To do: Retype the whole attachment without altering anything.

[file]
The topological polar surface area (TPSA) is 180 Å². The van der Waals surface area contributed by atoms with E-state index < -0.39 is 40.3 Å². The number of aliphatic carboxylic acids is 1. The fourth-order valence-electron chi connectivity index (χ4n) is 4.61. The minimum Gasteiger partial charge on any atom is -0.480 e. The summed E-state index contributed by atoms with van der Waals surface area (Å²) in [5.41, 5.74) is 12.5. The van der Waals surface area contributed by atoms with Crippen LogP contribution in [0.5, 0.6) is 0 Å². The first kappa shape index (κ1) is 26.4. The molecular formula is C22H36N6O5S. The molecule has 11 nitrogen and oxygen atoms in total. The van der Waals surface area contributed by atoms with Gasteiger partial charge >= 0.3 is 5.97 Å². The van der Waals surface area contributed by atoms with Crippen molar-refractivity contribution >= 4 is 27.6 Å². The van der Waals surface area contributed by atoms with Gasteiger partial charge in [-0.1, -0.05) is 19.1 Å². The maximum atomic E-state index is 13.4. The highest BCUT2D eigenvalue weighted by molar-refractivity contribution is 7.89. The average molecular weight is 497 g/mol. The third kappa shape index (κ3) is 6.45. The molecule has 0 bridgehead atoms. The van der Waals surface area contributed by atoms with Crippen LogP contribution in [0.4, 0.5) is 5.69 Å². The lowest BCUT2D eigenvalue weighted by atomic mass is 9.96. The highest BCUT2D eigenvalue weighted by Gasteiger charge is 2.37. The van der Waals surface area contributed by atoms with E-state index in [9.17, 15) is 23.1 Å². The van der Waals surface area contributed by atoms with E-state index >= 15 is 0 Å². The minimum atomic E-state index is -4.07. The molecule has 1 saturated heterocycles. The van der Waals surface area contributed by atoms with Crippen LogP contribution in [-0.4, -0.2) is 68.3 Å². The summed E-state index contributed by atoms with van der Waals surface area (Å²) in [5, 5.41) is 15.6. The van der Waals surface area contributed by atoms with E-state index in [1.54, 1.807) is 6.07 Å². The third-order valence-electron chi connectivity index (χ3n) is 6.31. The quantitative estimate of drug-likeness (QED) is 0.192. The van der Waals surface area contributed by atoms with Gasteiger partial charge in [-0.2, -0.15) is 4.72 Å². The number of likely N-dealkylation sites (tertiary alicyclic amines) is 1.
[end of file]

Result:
The topological polar surface area (TPSA) is 180 Å². The van der Waals surface area contributed by atoms with E-state index < -0.39 is 40.3 Å². The number of aliphatic carboxylic acids is 1. The fourth-order valence-electron chi connectivity index (χ4n) is 4.61. The minimum Gasteiger partial charge on any atom is -0.480 e. The summed E-state index contributed by atoms with van der Waals surface area (Å²) in [5.41, 5.74) is 12.5. The van der Waals surface area contributed by atoms with Crippen LogP contribution in [0.5, 0.6) is 0 Å². The first kappa shape index (κ1) is 26.4. The molecular formula is C22H36N6O5S. The molecule has 11 nitrogen and oxygen atoms in total. The van der Waals surface area contributed by atoms with Gasteiger partial charge >= 0.3 is 5.97 Å². The van der Waals surface area contributed by atoms with Crippen molar-refractivity contribution >= 4 is 27.6 Å². The van der Waals surface area contributed by atoms with Gasteiger partial charge in [-0.1, -0.05) is 19.1 Å². The maximum atomic E-state index is 13.4. The highest BCUT2D eigenvalue weighted by molar-refractivity contribution is 7.89. The average molecular weight is 497 g/mol. The third kappa shape index (κ3) is 6.45. The molecule has 0 bridgehead atoms. The van der Waals surface area contributed by atoms with Crippen LogP contribution in [0.4, 0.5) is 5.69 Å². The lowest BCUT2D eigenvalue weighted by atomic mass is 9.96. The highest BCUT2D eigenvalue weighted by Gasteiger charge is 2.37. The van der Waals surface area contributed by atoms with E-state index in [9.17, 15) is 23.1 Å². The van der Waals surface area contributed by atoms with E-state index >= 15 is 0 Å². The minimum atomic E-state index is -4.07. The molecule has 1 saturated heterocycles. The van der Waals surface area contributed by atoms with Crippen LogP contribution in [-0.4, -0.2) is 68.3 Å². The summed E-state index contributed by atoms with van der Waals surface area (Å²) in [5, 5.41) is 15.6. The van der Waals surface area contributed by atoms with E-state index in [1.54, 1.807) is 6.07 Å². The third-order valence-electron chi connectivity index (χ3n) is 6.31. The quantitative estimate of drug-likeness (QED) is 0.192. The van der Waals surface area contributed by atoms with Gasteiger partial charge in [-0.2, -0.15) is 4.72 Å². The number of likely N-dealkylation sites (tertiary alicyclic amines) is 1.